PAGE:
(un)popular culture, Selena de Carvalho
The performance and installation (un)popular culture exposes a constructed and documented action using a séance smartphone app featuring a ‘medium’ attempting to make contact with ‘spirits from the other side’. Selena will attempt to make contact with the lost digital signal PAL (Phase Alternation Line rate) which was recently switch off Australia wide, prompting an influx of analogue Television sets being dumped nationally and the eradication of this signal.
Install shot (Aaron Horsley)
NAF:TMFC was formulated with the aim of extending kinship groups (revelry), critical discourse (theory) and participant’s hands-on skills-sets (practice). Artists worked with an experiential prototyping framework as a model for art-making. This approach is an active creative engagement that looks simultaneously at technology and the signs it produces. Experiential prototyping is a dynamic model embracing a playful attitude toward artistic production, championing the amateur in the realm of the professional. It advocates home-brewed methods for collective gain (think of self-organized digital literacy circles) and eschews hierarchical assignations of value2. The realization of this practice model was supported by access to a 24/7 tinker-studio/kitchen/gallery/library/chill-out room at Contemporary Art Tasmania, which allowed contributors (invited and self-motivated) to engage and experiment through informal dialogue. Eminent international media artists and thinkers were paired with eight early-career Tasmanian artists. This interaction resulted in Notorious R&D, an exhibition of work by the local artists inserted into the spatial and conceptual fabric of the pre-existing NAF:TMFC exhibition at Contemporary Art Tasmania.
Working within an experiential prototyping framework, performative presentations were a core element of the Notorious R&D program. Constructive peer-critique helped to mold and unfold anticipated audience responses to each artist’s work. Artists were asked to consider their work through;
Notorious R&D participant Nick Smithies constructed an aleatoric system prototype, Networked Sound Device 1.0, a chance-driven audio apparatus. In considering the topologies of networks and global flows and retention of data, he set out to explore what little control and understanding the typical end-user has of the process of data exchange. He writes:
Gaining direction from the NETworkshop, led by critical engineers Julian Oliver (NZ/GER) and Danja Vasiliev (RU/GER) (see fig #2 and 3) Smithies chose to focus on networked interaction rather than the ‘look and feel’ of the work as a starting point in the prototyping process. This approach provided insight into, and functional knowledge of, the emergent agency of computers. Computer-mediated communication and computer agents (script automation) were identified as key social actors and communicative partners in the human domain.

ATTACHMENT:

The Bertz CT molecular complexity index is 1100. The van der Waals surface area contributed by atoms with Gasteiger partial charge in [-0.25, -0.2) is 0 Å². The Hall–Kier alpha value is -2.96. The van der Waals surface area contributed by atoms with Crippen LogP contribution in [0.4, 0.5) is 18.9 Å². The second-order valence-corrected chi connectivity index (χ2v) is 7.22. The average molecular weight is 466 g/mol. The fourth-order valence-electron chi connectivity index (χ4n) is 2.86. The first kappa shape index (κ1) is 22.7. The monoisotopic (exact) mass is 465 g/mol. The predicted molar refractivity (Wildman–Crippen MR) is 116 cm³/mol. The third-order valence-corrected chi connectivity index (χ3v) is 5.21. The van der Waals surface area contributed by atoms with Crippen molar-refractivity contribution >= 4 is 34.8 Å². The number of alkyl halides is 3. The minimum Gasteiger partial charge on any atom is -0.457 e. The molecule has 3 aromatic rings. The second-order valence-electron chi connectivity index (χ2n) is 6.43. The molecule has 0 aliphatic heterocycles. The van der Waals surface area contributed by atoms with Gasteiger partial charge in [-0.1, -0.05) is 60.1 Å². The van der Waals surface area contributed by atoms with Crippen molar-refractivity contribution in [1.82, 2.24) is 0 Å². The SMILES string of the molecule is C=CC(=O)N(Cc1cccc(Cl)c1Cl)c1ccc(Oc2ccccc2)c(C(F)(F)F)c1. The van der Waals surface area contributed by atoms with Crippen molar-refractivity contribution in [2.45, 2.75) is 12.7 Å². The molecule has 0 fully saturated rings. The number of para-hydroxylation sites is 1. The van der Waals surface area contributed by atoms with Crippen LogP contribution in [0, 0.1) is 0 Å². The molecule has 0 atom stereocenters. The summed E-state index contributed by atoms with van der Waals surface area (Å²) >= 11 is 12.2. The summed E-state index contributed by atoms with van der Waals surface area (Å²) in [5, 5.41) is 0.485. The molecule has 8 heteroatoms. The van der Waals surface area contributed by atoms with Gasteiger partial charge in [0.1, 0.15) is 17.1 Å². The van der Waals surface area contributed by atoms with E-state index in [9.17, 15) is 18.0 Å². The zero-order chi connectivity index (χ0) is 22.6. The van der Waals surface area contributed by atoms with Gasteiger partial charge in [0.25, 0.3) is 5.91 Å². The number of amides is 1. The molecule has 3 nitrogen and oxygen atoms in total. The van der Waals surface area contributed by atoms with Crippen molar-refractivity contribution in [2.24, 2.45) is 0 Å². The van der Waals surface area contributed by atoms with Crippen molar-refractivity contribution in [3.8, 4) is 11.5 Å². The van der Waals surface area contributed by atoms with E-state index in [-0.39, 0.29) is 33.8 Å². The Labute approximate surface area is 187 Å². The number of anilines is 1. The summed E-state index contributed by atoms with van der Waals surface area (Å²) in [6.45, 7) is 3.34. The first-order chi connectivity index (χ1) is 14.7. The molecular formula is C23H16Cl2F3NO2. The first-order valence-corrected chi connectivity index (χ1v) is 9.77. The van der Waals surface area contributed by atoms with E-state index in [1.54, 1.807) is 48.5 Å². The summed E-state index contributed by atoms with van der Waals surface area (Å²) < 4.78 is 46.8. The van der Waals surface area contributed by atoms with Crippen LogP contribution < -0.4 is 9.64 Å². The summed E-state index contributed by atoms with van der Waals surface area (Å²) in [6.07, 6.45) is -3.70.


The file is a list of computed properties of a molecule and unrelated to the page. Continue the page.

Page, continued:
Benchmarking the Deranged, a performance lecture by artist and theoretician Rosa Menkman (NL) encapsulated experiential prototyping approaches to contemporary art practice as manifested across NAF:TMFC. Menkman’s practice focuses on the visual artefacts created by accidents in digital media. Her video scapes ‘are the result of glitches, compressions, feedback and other forms of noise.’ Although typically perceived as ‘negative experiences’, Menkman emphasises the ‘positive consequences’ of these properties.4
Menkman’s performance The Collapse of PAL (Eulogy, Obsequies and Requiem for the planes of blue phosphor) reflects on the PAL (Phase Alternation Line rate) signal and its termination.6 This broadcast format was recently switched off Australia wide and its eradication provoked widespread dumping of analogue Television sets (see figs. 05 & 06), not to mention a spate of nostalgic exhibitions fetishising the defunct signal.
Following a similar line of inquiry, Selena de Carvalho presented (un)popular culture, a work composed of two elements: a performance and an installation. In the former, the artist used a séance smartphone app, featuring a ‘medium’ attempting to make contact with ‘spirits from the other side’, in an attempt to make contact with the PAL television signal. In the installation component, which documented her experience at an electronics dumping ground, she responded to media ecologies embodied within the environment. This was framed through reference to ‘cargo cults’, a cultural ‘belief that various ritualistic acts will lead to a bestowing of material wealth (“cargo”)’, ‘to explor[e] the distance and the tension between technology and the voracious desire for technology’7. The work aspired to raise questions around our relationship with technology rather than formulate answers.
The experimental prototyping approach celebrates emerging artforms which are not premised on the ‘visual’ but none the less are often visually engaging, and whose abstract and not easily pinned down nature often sees them excluded from conventional exhibition platforms.8 In this way, experiential prototyping in a contemporary art context encourages the questioning of acquired responses and behaviors to artistic production and reception. For instance; it beckons an artistic understanding of the Internet as a cultural apparatus, where art can happen, rather than merely a platform for the presentation of existing work and a channel for self-promotion.9
A common theme that emerged during the event was an interest in and desire to regain control of technology. This deep and ongoing engagement with media design and its systems is a guiding principle of experiential prototyping. The prototype may occasionally bend and alter the very nature of the system it is embedded (and functions) within, generating unanticipated ripples and on-flows of influence far beyond the maker’s intent. The radical ethic of risk-taking that NAF:TMFC nurtured through this approach is distilled in a principle espoused by Linus Torvalds’ (winner of the Prix Ars Electronica Golden Nica for the operating system “Linux” in 1999) Torvalds insisted that, rather than treading lightly for fear of a crash, the error should be embraced as it carries with it an interrupt signal that is an extremely positive opportunity for thinking alternatively, if not radically. At the kernel of experiential prototyping, these ‘interrupts are not hidden’10.